Pallav Sharda, M.D., Director of Product an
Strategy, Omnicell Inc. 1. Big data infrastructure technology. T e foun- dational stack needed to handle high-volume, variety and velocity of data in healthcare will be in wide use.
T is will include the types of technology tools that can perform at the needed scale for managing information generated by billions of individual care delivery events. In most cases, this will end up being replacement technology because the needed changes in areas like computing, architecture, storage, etc., are too radical for traditional technology infrastructure. 2. Health information exchange technology. T e fundamental tools for health information exchange (HIE – the verb) are going to reach critical adoption. T e accountable care model will drive various healthcare participants to start exchanging information using common standards. Meaningful use will force health IT vendors to provide a baseline set of functionality for such exchange. In most cases, these will probably be enhancements because much of the needed change has been gradually taking place with federal initiatives around HIE (the noun). Also, the tools being developed (such as Master Patient Index) are primarily designed to work in conjunction with incumbent EHR technology.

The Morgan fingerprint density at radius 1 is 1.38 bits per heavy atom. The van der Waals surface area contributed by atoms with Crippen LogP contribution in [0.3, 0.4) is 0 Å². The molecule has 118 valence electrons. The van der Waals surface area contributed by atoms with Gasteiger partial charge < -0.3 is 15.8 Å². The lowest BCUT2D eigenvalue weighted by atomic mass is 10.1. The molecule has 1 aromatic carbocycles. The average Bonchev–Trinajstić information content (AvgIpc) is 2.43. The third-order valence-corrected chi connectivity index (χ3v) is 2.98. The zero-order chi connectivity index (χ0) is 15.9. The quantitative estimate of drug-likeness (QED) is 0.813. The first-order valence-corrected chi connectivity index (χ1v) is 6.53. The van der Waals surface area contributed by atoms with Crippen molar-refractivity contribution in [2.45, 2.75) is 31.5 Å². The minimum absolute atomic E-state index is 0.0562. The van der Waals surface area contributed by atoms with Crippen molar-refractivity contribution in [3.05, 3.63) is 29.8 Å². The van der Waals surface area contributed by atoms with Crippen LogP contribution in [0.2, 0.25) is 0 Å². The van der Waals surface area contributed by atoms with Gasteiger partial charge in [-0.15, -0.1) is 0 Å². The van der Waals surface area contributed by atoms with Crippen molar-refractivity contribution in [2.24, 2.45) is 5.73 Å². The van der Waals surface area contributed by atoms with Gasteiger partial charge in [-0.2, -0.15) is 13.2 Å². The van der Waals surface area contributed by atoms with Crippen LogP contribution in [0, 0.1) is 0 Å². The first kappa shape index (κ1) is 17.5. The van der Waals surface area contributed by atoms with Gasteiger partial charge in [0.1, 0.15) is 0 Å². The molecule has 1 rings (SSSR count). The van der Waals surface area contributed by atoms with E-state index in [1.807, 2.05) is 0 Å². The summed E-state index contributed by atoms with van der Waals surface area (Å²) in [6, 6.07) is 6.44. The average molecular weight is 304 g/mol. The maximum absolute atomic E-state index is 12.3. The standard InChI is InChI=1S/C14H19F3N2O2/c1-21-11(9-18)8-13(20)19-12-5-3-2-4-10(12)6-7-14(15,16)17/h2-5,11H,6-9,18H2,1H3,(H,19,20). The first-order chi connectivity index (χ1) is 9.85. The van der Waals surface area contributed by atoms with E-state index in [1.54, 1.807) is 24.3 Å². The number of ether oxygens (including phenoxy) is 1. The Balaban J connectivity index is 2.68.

Juergen Fritsch, Chief Scientist, M*Modal It is already becoming clear that today’s electronic
health record (EHR) systems with their focus on episodic care are not very well-suited to the emerging needs around population health management for value- based reimbursement models. At the same time, many healthcare organizations have sunk multimillion-dollar investments into their EHR systems and they will continue to use them in the foreseeable